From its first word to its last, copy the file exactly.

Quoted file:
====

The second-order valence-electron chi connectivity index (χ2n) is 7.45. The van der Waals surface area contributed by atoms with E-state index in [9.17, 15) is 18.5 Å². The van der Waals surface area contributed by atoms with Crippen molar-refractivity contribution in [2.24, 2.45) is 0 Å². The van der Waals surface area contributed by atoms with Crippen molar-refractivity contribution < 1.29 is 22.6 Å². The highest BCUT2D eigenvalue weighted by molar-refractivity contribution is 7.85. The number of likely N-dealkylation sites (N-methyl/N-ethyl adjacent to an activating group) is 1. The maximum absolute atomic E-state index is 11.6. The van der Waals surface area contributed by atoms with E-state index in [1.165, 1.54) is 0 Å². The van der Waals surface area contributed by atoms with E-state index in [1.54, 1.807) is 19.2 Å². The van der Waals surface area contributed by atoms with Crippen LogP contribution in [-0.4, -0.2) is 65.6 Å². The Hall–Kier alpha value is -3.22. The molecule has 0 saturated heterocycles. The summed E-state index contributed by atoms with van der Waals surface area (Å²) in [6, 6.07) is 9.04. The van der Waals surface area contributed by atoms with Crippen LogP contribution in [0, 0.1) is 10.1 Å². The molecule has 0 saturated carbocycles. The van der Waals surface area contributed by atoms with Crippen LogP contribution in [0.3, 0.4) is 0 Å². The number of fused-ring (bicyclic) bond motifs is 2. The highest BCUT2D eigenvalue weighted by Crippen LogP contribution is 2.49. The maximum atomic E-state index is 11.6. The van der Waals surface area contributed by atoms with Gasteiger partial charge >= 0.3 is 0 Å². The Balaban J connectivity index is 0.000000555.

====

The second-order valence-electron chi connectivity index (χ2n) is 7.45. The van der Waals surface area contributed by atoms with E-state index in [9.17, 15) is 18.5 Å². The van der Waals surface area contributed by atoms with Crippen molar-refractivity contribution in [2.24, 2.45) is 0 Å². The van der Waals surface area contributed by atoms with Crippen molar-refractivity contribution < 1.29 is 22.6 Å². The highest BCUT2D eigenvalue weighted by molar-refractivity contribution is 7.85. The number of likely N-dealkylation sites (N-methyl/N-ethyl adjacent to an activating group) is 1. The maximum absolute atomic E-state index is 11.6. The van der Waals surface area contributed by atoms with E-state index in [1.165, 1.54) is 0 Å². The van der Waals surface area contributed by atoms with E-state index in [1.54, 1.807) is 19.2 Å². The van der Waals surface area contributed by atoms with Crippen LogP contribution in [-0.4, -0.2) is 65.6 Å². The Hall–Kier alpha value is -3.22. The molecule has 0 saturated heterocycles. The summed E-state index contributed by atoms with van der Waals surface area (Å²) in [6, 6.07) is 9.04. The van der Waals surface area contributed by atoms with Crippen LogP contribution in [0, 0.1) is 10.1 Å². The molecule has 0 saturated carbocycles. The van der Waals surface area contributed by atoms with Crippen LogP contribution in [0.3, 0.4) is 0 Å². The number of fused-ring (bicyclic) bond motifs is 2. The highest BCUT2D eigenvalue weighted by Crippen LogP contribution is 2.49. The maximum atomic E-state index is 11.6. The van der Waals surface area contributed by atoms with Gasteiger partial charge >= 0.3 is 0 Å². The Balaban J connectivity index is 0.000000555.